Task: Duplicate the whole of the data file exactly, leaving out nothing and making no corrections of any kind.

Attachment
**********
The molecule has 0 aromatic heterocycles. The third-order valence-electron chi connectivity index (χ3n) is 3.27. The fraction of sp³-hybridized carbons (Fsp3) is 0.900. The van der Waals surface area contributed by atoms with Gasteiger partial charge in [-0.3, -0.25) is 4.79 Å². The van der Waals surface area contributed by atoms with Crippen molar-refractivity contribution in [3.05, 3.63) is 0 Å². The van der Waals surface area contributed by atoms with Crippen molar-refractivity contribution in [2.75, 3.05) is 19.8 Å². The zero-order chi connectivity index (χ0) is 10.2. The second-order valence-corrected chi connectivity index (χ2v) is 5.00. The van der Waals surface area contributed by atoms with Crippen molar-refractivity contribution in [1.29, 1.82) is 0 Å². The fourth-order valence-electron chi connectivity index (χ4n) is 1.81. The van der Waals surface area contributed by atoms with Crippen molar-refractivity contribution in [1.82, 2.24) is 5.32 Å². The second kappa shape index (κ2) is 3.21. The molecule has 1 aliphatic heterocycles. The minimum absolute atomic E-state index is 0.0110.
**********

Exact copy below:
The molecule has 0 aromatic heterocycles. The third-order valence-electron chi connectivity index (χ3n) is 3.27. The fraction of sp³-hybridized carbons (Fsp3) is 0.900. The van der Waals surface area contributed by atoms with Gasteiger partial charge in [-0.3, -0.25) is 4.79 Å². The van der Waals surface area contributed by atoms with Crippen molar-refractivity contribution in [3.05, 3.63) is 0 Å². The van der Waals surface area contributed by atoms with Crippen molar-refractivity contribution in [2.75, 3.05) is 19.8 Å². The zero-order chi connectivity index (χ0) is 10.2. The second-order valence-corrected chi connectivity index (χ2v) is 5.00. The van der Waals surface area contributed by atoms with Crippen molar-refractivity contribution in [1.29, 1.82) is 0 Å². The fourth-order valence-electron chi connectivity index (χ4n) is 1.81. The van der Waals surface area contributed by atoms with Crippen molar-refractivity contribution in [1.82, 2.24) is 5.32 Å². The second kappa shape index (κ2) is 3.21. The molecule has 1 aliphatic heterocycles. The minimum absolute atomic E-state index is 0.0110.